Ahead of speaking at the upcoming Equine Clicker Conference, Helen Gilbertson interviewed Jo Hughes about what she is going to share with us at the conference.
With a strong BHS back ground and an interest in Classical riding, what got you started with Clicker Training and why did you decide to take this route?
Throughout my BHS training and classical tuition, I always loved that feeling of being at one with one’s horse. Those times of fluidity where all resistances between you just melted away, the horse became so balanced underneath you and you literally floated across the arena in perfect harmony together. I was always drawn to the more sensitive horses and I seemed to be able to connect with them on a level which allowed that softness and communication to develop. It was always clear that the better my feel and timing, the more balanced, soft and light I could be, the more harmonious the two of us would become.
It was my current horse who encouraged me to look for more positive and effective ways to communicate with horses. I bought her as a 6 year old with plans to compete in affiliated dressage and eventing, but she had other lessons to teach me! It was as a result of my searching for deeper understandings of equine behaviour that I came across Clicker Training.
I have always used food rewards within my training, but as I began to understand more about the benefits of an event marker signal (the clicker), the clarity of communication it provides the animal with and the positive way in which they learn, I became completely hooked! It is such a powerfully gentle and kind way of training animals that produces an incredible partnership based on trust and love. It also gives us the tools to be able to change our horses emotions from fear and anxiety to joy and happiness.
Because it is not a horsemanship method, but instead based on scientific principles, it can be used to train our horses just about anything. My passion has always been classical riding and the gymnastic development of the horse towards lightness. Training with a clicker allows us another means of getting to that goal whilst at the same time improving our feel and timing plus it gives us means of communicating so precisely with our horses in a way that they find genuinely pleasurable and rewarding.
It’s often the case that our horses lead us to Clicker Training. After discovering it where are you with your mare now?
Well, I don’t want to give too much away ahead of my talk at the conference…but we have come an incredibly long way! It’s been an amazing journey and one which will inevitably continue to evolve from here as we both continue to learn and grow.
She had suffered much stress and fear as a result of her previous training and so much of my training with the clicker over the years has focussed on changing those emotions for her. We now do a lot of groundwork, which we both enjoy, improving her balance through transitions and movements such as shoulder in, renvers and travers, all taught with the clicker and positive reinforcement. I am currently training her in half pass on the ground.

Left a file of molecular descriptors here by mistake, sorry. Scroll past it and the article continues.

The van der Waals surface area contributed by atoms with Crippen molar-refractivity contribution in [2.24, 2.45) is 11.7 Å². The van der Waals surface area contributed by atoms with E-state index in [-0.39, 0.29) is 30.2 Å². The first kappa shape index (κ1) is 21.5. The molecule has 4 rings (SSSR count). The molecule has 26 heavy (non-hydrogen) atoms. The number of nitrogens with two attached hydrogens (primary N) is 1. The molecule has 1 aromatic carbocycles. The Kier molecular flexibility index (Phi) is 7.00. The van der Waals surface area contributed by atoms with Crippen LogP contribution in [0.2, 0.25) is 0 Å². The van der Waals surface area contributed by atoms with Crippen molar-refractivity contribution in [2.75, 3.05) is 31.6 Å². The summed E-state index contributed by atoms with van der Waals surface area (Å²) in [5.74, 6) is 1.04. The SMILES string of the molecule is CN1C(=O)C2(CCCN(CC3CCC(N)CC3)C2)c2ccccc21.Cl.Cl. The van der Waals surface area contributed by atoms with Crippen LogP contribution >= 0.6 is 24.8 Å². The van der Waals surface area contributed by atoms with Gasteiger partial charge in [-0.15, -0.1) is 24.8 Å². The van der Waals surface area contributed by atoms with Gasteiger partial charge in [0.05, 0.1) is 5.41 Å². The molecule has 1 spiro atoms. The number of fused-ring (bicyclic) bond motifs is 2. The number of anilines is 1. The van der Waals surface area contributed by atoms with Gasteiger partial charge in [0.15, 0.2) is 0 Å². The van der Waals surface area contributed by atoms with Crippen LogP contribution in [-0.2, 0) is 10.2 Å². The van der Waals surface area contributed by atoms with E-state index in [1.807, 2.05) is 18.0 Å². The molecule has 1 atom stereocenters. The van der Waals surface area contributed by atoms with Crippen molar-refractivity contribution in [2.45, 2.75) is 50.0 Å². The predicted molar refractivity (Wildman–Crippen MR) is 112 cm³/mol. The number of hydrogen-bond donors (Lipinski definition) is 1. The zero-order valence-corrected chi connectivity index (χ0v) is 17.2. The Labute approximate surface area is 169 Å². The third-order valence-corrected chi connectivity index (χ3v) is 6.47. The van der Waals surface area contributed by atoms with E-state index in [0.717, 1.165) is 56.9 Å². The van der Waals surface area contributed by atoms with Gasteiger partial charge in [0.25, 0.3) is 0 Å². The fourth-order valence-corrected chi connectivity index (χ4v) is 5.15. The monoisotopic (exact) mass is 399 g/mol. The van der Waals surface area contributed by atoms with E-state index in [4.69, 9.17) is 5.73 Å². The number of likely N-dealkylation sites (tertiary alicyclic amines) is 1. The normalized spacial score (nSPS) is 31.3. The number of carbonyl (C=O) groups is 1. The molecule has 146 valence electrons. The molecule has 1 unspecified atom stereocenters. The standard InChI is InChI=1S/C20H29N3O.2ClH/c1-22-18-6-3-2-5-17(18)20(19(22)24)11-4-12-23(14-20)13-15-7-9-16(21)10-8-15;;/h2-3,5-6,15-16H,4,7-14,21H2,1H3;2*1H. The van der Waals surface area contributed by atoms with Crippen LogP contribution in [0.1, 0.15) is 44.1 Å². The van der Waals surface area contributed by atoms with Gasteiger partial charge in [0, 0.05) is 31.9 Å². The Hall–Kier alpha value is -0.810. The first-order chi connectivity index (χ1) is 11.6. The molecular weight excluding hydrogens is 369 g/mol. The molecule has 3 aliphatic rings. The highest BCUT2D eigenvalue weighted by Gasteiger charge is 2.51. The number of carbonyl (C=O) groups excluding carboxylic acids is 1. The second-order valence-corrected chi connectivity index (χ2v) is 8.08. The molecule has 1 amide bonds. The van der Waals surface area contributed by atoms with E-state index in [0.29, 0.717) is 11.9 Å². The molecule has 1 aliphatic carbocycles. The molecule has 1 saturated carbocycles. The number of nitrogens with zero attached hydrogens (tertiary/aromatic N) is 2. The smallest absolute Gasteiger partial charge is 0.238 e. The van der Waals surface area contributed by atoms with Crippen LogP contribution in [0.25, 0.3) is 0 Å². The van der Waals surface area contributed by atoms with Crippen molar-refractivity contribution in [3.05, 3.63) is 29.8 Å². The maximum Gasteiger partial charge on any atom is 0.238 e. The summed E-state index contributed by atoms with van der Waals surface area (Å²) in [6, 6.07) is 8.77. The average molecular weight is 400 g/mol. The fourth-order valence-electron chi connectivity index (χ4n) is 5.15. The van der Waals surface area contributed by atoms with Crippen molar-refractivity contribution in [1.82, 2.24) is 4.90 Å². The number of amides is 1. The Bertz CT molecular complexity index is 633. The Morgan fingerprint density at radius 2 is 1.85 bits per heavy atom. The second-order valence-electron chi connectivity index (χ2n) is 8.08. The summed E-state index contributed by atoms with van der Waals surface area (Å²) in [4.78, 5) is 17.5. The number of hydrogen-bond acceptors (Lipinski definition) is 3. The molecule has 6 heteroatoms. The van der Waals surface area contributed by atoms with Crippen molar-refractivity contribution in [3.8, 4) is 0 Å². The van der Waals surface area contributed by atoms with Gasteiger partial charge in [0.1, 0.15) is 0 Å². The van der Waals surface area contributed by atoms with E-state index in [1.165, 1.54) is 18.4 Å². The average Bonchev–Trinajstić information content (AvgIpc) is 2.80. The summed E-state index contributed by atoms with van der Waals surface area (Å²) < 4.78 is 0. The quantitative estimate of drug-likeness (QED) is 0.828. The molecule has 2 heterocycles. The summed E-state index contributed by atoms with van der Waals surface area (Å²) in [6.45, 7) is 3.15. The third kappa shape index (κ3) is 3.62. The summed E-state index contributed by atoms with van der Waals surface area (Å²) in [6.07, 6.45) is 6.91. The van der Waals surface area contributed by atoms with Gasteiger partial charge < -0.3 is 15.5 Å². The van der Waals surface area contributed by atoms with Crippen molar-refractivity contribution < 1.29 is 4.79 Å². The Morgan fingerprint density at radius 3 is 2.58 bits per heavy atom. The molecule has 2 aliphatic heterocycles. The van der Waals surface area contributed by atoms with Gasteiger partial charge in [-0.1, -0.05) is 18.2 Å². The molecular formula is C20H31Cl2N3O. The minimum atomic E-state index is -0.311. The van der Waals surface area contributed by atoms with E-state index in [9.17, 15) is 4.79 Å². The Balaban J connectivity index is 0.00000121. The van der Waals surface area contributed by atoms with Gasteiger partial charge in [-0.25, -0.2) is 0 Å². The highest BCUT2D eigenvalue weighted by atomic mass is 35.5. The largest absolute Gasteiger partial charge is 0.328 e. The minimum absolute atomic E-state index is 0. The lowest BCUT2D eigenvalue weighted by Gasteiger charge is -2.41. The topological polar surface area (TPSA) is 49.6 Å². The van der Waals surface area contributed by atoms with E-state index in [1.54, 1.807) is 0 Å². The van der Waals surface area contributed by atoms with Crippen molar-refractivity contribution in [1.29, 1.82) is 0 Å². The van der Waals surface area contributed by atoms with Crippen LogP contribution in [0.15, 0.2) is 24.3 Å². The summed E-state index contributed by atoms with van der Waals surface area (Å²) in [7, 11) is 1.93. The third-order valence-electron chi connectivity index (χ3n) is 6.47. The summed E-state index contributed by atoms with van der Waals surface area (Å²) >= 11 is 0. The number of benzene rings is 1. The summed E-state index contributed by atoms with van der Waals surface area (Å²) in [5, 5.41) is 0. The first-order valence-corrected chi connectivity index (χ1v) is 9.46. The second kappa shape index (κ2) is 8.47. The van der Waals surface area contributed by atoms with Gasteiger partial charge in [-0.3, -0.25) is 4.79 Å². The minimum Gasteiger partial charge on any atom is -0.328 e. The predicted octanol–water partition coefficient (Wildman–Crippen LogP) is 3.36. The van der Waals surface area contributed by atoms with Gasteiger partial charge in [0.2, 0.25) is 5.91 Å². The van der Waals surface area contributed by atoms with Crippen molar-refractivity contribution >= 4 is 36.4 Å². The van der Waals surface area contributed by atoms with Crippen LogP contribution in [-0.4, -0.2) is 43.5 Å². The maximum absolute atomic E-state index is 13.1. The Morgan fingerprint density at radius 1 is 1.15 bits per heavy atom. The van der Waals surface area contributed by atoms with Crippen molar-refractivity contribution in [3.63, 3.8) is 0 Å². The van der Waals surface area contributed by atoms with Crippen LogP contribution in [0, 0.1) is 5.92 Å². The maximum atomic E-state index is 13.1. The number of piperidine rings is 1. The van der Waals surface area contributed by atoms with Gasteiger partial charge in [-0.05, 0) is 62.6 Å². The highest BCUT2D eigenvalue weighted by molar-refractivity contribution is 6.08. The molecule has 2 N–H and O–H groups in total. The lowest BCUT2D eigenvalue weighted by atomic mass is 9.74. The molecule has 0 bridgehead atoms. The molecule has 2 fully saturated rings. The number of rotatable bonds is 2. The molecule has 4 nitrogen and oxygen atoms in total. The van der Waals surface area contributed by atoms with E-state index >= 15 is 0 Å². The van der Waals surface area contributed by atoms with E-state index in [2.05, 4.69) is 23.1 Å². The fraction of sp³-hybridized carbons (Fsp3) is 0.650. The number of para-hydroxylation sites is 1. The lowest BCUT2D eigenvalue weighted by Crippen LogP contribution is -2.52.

We are also having a lot of fun riding bridle-less too, using the clicker to train subtle body posture and weight cues (aids) as our mutual communication. She certainly is a completely different horse nowadays – happy, confident, expressive, calm, responsive, soft, light, trusting and a joy to be around.
Sounds like yet another fab talk, its going to be seriously hard for our delegates to chose which stream they want to be in, who do you think will benefit most from listening to you?
I hope the delegates enjoy it Helen. There are some great topics being covered, I am really looking forward to it myself!
It was a difficult task to pick a topic for my talk! There were so many wonderful areas I wanted to discuss so that I could share my passions with the audience.
I have decided to focus on “An alternative journey to classical lightness” because I am hoping to inspire all horse owners to explore clicker training as a means of training them and their horses in classical riding & equitation. Sadly, clicker training is still often associated within the horse industry with trick training and as such many riders still take exception to the idea that clicker training really is a legitimate means of training horses for performance (whatever the discipline).
In addition, many horse owners will have heard the term classical riding and/or equitation before, but how many actually know it’s true meaning, what it stands for and what separates it from any other form of riding/training out there?! As such, I have decided to take the audience on a journey through time, looking at the past, the present and into the future. In doing so, I hope to be answering some of these questions as well as uncovering some myths along the way!
I guess therefore, that my talk is for everyone, no matter what their level of horsemanship or riding experience! For anyone who would love to be able to gymnastically strengthen their horses, help them to correctly balance, communicate with them via a mutually understood language not based on compulsion or coercion and ultimately to preserve and prolong their soundness.
I’m sure we will all enjoy Jo’s talk as much as I enjoyed talking to Jo! I for one can’t wait to hear how she has applied the clicker to classical riding & equitation, I’m sure you can’t either.
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